In 2017, Exxon Mobil revealed it was considering a buy up of farmland near the plant, after testing revealed that PFAS had leached to at least five farms neighbouring the Longford plant, and elevated levels of the contaminant were detected in 45 cattle and 45 sheep on three of the properties.

Seven dams were consequently fenced off to prevent livestock from drinking the water.

Fire fighting foam containing PFAS was used at the plant until 2008.

Last year, farmers near the gas plant and the RAAF Base, East Sale, were warned not to eat meat, offal or dairy from their own livestock because of the contamination, but, bizarrely, there were no restrictions on them selling the same products.

It is believed one compensation case instigated by a farmer near the base is currently before the courts.

Australia’s environmental health authorities came under fire in June when they went against international trends to issue weaker safety standards for fire fighting chemicals that were once widely used around the country.

A Defence spokesperson said the department was working closely with the Department of the Environment and Energy PFAS Taskforce, which is coordinating the whole-of-government responses to PFAS.

He said Defence was currently monitoring PFAS levels within the East Sale “management area”.

“This is being done in line with the Ongoing Monitoring Plan developed as part of the PFAS Management Area Plan,” he said.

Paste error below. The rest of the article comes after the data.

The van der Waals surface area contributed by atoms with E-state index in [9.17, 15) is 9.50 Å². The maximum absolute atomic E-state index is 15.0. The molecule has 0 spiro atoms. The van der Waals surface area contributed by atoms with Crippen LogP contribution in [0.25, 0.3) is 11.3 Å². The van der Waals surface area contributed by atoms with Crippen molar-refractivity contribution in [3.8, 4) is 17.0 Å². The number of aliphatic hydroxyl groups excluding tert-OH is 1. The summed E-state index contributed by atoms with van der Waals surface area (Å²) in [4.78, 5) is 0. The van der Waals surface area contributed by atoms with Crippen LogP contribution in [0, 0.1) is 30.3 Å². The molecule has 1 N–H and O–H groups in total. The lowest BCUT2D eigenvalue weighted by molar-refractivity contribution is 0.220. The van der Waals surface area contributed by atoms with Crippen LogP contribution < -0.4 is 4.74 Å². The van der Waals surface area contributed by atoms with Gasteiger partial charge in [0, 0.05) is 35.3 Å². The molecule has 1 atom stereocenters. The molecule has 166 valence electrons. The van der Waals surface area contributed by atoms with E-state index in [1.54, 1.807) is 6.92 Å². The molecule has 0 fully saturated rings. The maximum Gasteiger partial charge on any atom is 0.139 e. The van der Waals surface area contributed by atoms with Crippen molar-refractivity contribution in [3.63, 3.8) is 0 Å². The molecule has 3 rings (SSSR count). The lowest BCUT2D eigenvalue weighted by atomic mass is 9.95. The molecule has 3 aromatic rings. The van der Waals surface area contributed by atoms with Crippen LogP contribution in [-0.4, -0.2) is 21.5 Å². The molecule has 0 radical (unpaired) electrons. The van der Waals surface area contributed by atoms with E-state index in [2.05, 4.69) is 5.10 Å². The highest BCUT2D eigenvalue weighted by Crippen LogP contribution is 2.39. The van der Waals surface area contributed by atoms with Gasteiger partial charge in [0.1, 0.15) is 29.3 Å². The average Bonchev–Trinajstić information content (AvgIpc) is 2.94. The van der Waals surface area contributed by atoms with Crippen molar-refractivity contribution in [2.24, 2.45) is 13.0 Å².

“Defence is committed to regularly updating affected communities throughout the investigation, remediation and monitoring process and community engagement continues to occur where detailed environmental investigations into PFAS are underway or have been completed by Defence.”

The spokesman said sampling involved the collection of groundwater, surface water and sediment samples, both on and off the base.

The sampling includes measurements of surface water levels (where present) in drains leaving the base, with the results of the sampling, and the surface water level measurements, to be used by Defence to determine any changes in PFAS concentrations in the management area, and to better understand the movement of PFAS via the drainage network.

“This will assist Defence to identify next steps, which may include identification of potential treatment options to reduce PFAS concentrations at the source areas and methods to minimise migration of PFAS via the drainage network,” he said.

The sampling is expected to be completed by the end of 2019, with detailed interpretation of the data to identify potential treatment options and management controls by early 2020.

The Environmental Protection Authority, which uses its statutory powers under the Environment Protection Act 1970 to hold polluters and landholders to account, issuing remedial notices requiring sites to be investigated and cleaned up, was contacted for comment.

It has served Esso with a number of regulatory notices with respect to PFAS contamination at Longford Plants.

Esso’s website states that, in some cases, it has implemented “precautionary controls” to minimise the exposure of stock to contaminated water while the investigation continues.

Consumer affairs advises potential buyers to complete their due diligence checklist.

“You should consider whether past activities, including the use of adjacent land, may have caused contamination at the site and whether this may prevent you from doing certain things to or on the land in the future,” its website states.

For more information, visit www.consumer.vic.gov.au/duediligencechecklist.